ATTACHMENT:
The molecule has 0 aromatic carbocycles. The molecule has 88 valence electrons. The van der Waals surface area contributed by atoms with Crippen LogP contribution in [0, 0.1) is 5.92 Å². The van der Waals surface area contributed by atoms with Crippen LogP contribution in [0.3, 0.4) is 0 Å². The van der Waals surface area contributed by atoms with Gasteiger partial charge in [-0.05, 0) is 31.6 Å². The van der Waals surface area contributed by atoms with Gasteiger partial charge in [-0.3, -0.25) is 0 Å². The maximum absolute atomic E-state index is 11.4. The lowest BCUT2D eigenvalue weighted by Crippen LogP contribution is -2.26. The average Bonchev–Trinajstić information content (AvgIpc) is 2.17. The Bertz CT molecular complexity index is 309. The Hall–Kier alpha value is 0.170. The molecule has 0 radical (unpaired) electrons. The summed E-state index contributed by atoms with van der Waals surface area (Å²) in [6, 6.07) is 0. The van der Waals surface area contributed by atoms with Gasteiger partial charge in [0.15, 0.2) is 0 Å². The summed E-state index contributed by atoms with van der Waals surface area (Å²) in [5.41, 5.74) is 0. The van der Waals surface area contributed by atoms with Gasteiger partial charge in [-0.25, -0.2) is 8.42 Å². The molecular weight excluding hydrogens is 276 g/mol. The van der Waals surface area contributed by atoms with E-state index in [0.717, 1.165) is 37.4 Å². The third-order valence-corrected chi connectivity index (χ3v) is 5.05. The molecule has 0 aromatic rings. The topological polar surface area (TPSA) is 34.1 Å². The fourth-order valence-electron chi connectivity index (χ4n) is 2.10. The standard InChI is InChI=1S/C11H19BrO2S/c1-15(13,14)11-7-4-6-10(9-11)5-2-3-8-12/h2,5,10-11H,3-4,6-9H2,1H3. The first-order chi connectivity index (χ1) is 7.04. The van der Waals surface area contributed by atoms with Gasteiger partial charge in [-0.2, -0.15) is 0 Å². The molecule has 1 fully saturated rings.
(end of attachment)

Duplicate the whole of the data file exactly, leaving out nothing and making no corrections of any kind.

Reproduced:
The molecule has 0 aromatic carbocycles. The molecule has 88 valence electrons. The van der Waals surface area contributed by atoms with Crippen LogP contribution in [0, 0.1) is 5.92 Å². The van der Waals surface area contributed by atoms with Crippen LogP contribution in [0.3, 0.4) is 0 Å². The van der Waals surface area contributed by atoms with Gasteiger partial charge in [-0.05, 0) is 31.6 Å². The van der Waals surface area contributed by atoms with Gasteiger partial charge in [-0.3, -0.25) is 0 Å². The maximum absolute atomic E-state index is 11.4. The lowest BCUT2D eigenvalue weighted by Crippen LogP contribution is -2.26. The average Bonchev–Trinajstić information content (AvgIpc) is 2.17. The Bertz CT molecular complexity index is 309. The Hall–Kier alpha value is 0.170. The molecule has 0 radical (unpaired) electrons. The summed E-state index contributed by atoms with van der Waals surface area (Å²) in [6, 6.07) is 0. The van der Waals surface area contributed by atoms with Gasteiger partial charge in [0.15, 0.2) is 0 Å². The summed E-state index contributed by atoms with van der Waals surface area (Å²) in [5.41, 5.74) is 0. The van der Waals surface area contributed by atoms with Gasteiger partial charge in [-0.25, -0.2) is 8.42 Å². The molecular weight excluding hydrogens is 276 g/mol. The van der Waals surface area contributed by atoms with E-state index in [0.717, 1.165) is 37.4 Å². The third-order valence-corrected chi connectivity index (χ3v) is 5.05. The molecule has 0 aromatic rings. The topological polar surface area (TPSA) is 34.1 Å². The fourth-order valence-electron chi connectivity index (χ4n) is 2.10. The standard InChI is InChI=1S/C11H19BrO2S/c1-15(13,14)11-7-4-6-10(9-11)5-2-3-8-12/h2,5,10-11H,3-4,6-9H2,1H3. The first-order chi connectivity index (χ1) is 7.04. The van der Waals surface area contributed by atoms with Gasteiger partial charge in [-0.2, -0.15) is 0 Å². The molecule has 1 fully saturated rings.